Despite advancements in compute power and data storage over the past couple of decades, artificial intelligence (AI) and natural speech remain too hardware-intensive to be deployed on consumer robots. Apple's implementation of Siri may have inspired a new generation of AI engineers to change their approach. It's over to the cloud.
"On-board computation reduces mobility and increases cost." said Dr Heico Sandee, Robo Earth program manager at the Dutch University of Technology in Eindhoven in a statement. As wireless data speeds increase more and more robotic thinking could be offloaded to the web, he said.
Rapyuta, a cloud-based AI for consumer robots just went online. Its development began in 2011 by a group of scientists working for the Robo Earth Project. Rapyuta works much like Siri. Sensory inputs (tactile, visual, voice) are sent from robots to Rapyuta's server clusters, which process it, and send the robot their appropriate responses to the stimuli. There could be a slight latency involved, but the net result is a more intelligent, inexpensive, and maneuverable robot. The approach is both similar and dissimilar to the Borg Hive Mind from Star Trek. It's similar in that there is little or no individuality left to the drones, but different in that the drones don't contribute to the AI, apart from raw data that can be used to improve it.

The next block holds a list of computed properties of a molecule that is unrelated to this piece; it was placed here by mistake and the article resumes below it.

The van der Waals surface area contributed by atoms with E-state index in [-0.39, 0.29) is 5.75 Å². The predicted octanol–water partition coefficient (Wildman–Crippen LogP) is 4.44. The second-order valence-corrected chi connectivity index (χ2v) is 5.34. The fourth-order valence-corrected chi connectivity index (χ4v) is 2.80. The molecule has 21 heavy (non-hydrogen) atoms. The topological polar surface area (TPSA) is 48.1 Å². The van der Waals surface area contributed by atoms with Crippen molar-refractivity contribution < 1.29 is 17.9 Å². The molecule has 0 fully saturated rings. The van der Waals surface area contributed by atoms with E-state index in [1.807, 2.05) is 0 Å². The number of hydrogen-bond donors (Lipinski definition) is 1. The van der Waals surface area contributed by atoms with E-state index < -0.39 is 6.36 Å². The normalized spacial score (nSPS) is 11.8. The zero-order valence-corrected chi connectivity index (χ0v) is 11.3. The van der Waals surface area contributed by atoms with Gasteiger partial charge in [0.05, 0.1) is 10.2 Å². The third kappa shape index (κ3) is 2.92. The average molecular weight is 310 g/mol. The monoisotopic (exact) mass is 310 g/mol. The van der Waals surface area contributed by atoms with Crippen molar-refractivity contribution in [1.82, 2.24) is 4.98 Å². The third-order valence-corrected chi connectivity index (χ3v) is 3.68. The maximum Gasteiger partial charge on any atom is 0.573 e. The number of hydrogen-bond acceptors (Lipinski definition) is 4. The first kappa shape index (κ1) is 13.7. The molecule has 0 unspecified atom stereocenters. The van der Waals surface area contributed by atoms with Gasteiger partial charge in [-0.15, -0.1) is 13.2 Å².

Pushing the AI completely to the cloud has another advantage. The AI is monolithic, and can be controlled at a single point. The drone relies on its owner's Internet connection. It remains to be seen how idiot- and bullet-proof they make Rapyuta, because that is what could stop it from becoming Skynet.